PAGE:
In April 2020, the Thai economy further contracted. The tightening of COVID-19 containment measures in both Thailand and abroad temporarily disrupted several economic activities. The tourism sector substantially contracted due to Thailand’s inbound travel restriction measures. Merchandise exports excluding gold contracted at a higher rate, consistent with the decline in trading partner demand. Private consumption indicators highly contracted as a result of weakening purchasing power and the containment measures. Private investment indicators and manufacturing production continued to contract significantly following demand conditions and economic uncertainties. However, public spending continued to expand from both current and capital expenditures. In this month, the government began to transfer financial relief to those affected by the COVID-19 outbreak which would support the economy going forward.
On the stability front, headline inflation was more negative from energy prices as a result of falling global crude oil prices and the government’s electricity bill subsidy measure. Labor market was more vulnerable. The current account registered a deficit. The capital and financial accounts posted a surplus mainly from the asset position.
Details of the economic conditions are as follows:
The number of foreign tourist arrivals contracted by 100 percent from the same period last year, with none of foreign tourist arrivals in this month after the implementation of Thailand’s inbound travel restriction measures to contain the spread of the COVID-19 outbreak. Consequently, tourism-related businesses, especially hotel and restaurant as well as passenger transportation, were affected substantially.
The value of merchandise exports contracted by 3.3 percent from the same period last year. Excluding a historical value of gold, exports value highly contracted at 15.9 percent. This was due to the high contraction in exports of automotive and parts, petroleum-related products, electrical appliances and machinery and equipment, consistent with the substantial decline in trading partner demand and global crude oil prices. However, exports of some products expanded such as electronic products, agro-manufacturing products and agricultural products, due to the benefit during the period of the COVID-19 outbreak.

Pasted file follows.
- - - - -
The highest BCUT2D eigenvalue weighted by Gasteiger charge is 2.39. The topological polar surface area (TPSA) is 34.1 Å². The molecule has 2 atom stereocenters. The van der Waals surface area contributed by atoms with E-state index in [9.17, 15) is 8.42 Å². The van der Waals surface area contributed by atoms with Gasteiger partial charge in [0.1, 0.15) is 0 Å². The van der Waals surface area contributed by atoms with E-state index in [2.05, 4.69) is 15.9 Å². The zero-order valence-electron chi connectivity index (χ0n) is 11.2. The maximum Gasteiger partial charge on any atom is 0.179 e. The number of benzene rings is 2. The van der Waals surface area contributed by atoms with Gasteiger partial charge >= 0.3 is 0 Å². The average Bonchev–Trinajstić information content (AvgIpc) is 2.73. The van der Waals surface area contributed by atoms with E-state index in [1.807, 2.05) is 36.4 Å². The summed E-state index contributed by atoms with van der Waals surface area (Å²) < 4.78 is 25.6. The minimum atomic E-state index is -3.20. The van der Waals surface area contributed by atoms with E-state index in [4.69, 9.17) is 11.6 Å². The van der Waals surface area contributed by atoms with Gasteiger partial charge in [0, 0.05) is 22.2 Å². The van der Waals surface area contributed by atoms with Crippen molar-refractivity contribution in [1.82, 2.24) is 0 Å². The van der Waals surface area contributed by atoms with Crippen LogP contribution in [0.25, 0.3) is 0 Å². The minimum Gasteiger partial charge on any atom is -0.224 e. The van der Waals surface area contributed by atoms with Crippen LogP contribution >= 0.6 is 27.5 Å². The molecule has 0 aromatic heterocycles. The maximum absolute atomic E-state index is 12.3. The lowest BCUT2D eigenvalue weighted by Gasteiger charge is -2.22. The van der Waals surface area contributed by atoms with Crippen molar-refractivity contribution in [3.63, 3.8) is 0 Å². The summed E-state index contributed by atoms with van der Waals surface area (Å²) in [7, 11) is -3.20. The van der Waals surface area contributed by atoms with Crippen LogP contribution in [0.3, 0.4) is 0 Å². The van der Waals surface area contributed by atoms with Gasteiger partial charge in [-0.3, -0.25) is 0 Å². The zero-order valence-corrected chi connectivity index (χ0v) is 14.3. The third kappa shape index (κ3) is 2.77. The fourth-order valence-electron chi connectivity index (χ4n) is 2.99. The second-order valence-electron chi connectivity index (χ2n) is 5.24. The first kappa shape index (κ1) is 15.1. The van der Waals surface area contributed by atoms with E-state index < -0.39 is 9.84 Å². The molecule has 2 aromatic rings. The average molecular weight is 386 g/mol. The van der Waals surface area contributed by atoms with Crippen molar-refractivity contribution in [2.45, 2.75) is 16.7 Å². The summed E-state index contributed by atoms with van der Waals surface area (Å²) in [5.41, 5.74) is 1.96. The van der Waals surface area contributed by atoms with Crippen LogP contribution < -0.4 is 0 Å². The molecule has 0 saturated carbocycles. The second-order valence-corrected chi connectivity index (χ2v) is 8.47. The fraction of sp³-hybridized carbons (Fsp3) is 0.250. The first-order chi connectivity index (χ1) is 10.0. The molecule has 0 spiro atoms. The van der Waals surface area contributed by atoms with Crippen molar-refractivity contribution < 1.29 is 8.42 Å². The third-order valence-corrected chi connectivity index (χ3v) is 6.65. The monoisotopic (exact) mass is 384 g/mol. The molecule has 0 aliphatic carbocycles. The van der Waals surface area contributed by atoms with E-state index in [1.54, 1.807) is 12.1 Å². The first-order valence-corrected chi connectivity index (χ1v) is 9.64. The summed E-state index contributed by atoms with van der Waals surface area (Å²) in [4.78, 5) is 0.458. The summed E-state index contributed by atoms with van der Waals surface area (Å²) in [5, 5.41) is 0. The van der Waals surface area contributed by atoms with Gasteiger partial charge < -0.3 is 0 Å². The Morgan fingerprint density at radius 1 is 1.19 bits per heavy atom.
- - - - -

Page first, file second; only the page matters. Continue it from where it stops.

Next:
Private consumption indicators highly contracted from the same period last year in all spending categories. This was a consequence of weakening supporting factors including employment, income and consumer confidence, coupled with the holidays postponement during the Songkran festival and lockdown measures taken to contain the escalation of the COVID-19 outbreak. In this month, however, the government began to transfer financial relief to those affected by the COVID-19 outbreak. Manufacturing production further contracted in line with weakening domestic and external demand.
Private investment indicators continued to contract significantly from the same period last year, from the high contraction of investment in machinery and equipment in all components. As a result of weak domestic and external demand which deteriorated business profit and sentiment, together with high excess production capacity, businesses decided to delay their investment plan.
The value of merchandise imports sharply contracted by 17.0 percent from the same period last year. Excluding gold, imports value contracted at 13.8 percent. The contraction was from all categories including raw materials and intermediate goods, capital goods and consumer goods, consistent with softer economic activities.
Public spending, excluding transfers, continued to expand from the same period last year both in current and capital expenditures. Current expenditures expanded from purchases on goods and services, especially expenditures for the COVID-19 containment purpose. Meanwhile, capital expenditures expanded from the disbursement of both the central government and state enterprise.
Overall economic stability remained sound, though more vulnerable. Headline inflation was more negative from energy prices as a result of falling global crude oil prices and the government’s electricity bill subsidy measure. Meanwhile, core inflation remained positive but continued to decline consistent with weakening domestic demand. Labor market was more vulnerable as reflected by the increase in the number of jobless claims on the social security system. The current account registered a deficit mainly from income balance due to dividend payout by corporate sector, coupled with the significant drop in travel receipts. The capital and financial accounts posted a surplus mainly from the asset position.
Bank of Thailand
29 May 2020
For further information, please contact: Macroeconomic Team 1-2
Tel: +66 (0) 2283 5639, +66 (0) 2283 5647
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